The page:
Review of 2008

Here I sit, the Winter Solstice past and New Year approaching, so when better to reflect on what’s been a remarkable year for online security? 2008 started badly in January, when it became apparent that more than a million people had been exposed to a malware scam called Secret Crush. This story is a warning of things to come, because those million people were users of Facebook. Social networks have always been a source of rich pickings for ordinary identity thieves, but Secret Crush extended that scope to directly stealing data. The whole scam played on the fact that Facebook applications – those tedious little “widgets” that offer to show who among your friends has the biggest “movie brain”, or allow you to add some obscure psychological barcode profile to your page – had become depressingly popular with users of the fastest growing social network on the planet, and it was the security research team at Fortinet that first spotted the arrival of this particular exploit, and was first to reveal the extent to which it had infiltrated the system: it had gone straight onto the computers of some 3% of Facebook users, which is where that “million users” number came from at the time.

Review of 2008

The Secret Crush application used Facebook notifications to suggest that some member of a network had a secret admirer, but actually what it did was spread the “Zango” worm as it became known. Once one person downloaded and installed the widget the infection spread like wildfire, since the only way to uncover your secret admirer was, you’ve guessed it, to download and install the application. Actually, it was worse than that because you also had to persuade five other people to install it before the truth would be revealed. Unfortunately, that truth turned out to be merely an invitation to download a second “crush calculator” application, which Fortinet discovered pointed at the home of an infamous adware application, Zango. The only secret admirers you ultimately ended up with were a never-ending stream of dodgy advertisers.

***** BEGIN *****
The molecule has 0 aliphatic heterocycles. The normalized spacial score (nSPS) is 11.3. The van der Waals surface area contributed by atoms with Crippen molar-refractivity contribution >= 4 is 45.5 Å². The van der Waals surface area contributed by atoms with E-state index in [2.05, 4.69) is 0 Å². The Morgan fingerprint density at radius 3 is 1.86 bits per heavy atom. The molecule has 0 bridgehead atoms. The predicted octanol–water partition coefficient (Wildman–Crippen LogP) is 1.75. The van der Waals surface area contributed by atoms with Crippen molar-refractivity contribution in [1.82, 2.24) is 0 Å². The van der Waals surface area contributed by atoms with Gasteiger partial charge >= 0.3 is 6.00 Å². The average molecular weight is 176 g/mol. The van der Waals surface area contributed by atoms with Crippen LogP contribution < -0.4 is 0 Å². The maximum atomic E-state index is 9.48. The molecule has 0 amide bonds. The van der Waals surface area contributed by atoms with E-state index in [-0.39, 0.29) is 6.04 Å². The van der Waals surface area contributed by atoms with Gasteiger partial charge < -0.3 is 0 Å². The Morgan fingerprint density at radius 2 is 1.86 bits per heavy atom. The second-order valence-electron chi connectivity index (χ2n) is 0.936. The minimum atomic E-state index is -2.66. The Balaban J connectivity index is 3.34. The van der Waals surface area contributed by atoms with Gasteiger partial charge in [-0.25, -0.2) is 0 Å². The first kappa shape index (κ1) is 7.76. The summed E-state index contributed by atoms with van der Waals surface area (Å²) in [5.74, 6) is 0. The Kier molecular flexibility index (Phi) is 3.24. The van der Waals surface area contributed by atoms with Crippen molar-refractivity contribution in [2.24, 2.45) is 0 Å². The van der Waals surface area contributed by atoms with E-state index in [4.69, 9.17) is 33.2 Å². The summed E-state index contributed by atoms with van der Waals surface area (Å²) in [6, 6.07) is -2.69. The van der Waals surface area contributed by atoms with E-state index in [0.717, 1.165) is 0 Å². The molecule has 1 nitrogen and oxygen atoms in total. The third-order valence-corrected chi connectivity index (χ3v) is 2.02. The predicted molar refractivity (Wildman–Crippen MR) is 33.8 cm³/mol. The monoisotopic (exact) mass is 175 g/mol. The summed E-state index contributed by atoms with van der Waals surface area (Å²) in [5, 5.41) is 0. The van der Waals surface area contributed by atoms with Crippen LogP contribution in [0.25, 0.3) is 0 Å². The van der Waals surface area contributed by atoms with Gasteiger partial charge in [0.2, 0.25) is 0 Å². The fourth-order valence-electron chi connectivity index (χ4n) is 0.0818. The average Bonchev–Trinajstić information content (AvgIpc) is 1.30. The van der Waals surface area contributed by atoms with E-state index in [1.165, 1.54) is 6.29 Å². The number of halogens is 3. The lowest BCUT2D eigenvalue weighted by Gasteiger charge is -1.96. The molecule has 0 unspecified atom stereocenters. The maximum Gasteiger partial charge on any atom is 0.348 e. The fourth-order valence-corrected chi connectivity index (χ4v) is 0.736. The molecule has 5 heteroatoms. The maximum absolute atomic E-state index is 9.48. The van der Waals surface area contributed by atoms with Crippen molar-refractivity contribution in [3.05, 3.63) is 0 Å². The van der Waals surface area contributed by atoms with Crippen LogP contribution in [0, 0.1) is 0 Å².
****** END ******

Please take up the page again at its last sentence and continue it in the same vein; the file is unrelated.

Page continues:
Botnets and scareware

February wasn’t a lot better – perhaps the most striking security related news was the statistic that some 85% of all the spam in circulation was being distributed via no more than six botnets. Researchers from the Marshal TRACE team didn’t make this news any easier to swallow by revealing that the botnets that made up this busy half-dozen changed from month to month, making it harder still to track them down and stop them. One week the Mega-D botnet would carry 40% of the spam traffic, but the next week that would drop to 20% and Srizbi would take over the running. In fact, at the start of the year it was looking as though spammers really were immune to whatever we could throw at them, an erroneous impression that thankfully would get corrected as the year came to a close.

March brought further depressing news from the online security research trenches, this time courtesy of my friend Graham Cluley over at Sophos who informed me that a South Korean scammer had been arrested and charged with distributing fake antivirus software. The reason this was such depressing news wasn’t the fact that this chap had been caught, but rather that his company had already distributed some 3.96 million copies of this bogus software, and even more sickening was the revelation that goaded by the fake security alerts displayed by this rubbish product, 1.26 million people had coughed up something in the region of £5 million over the course of three years to register for a “full product” that purported to clean their computers of these non-existent threats.

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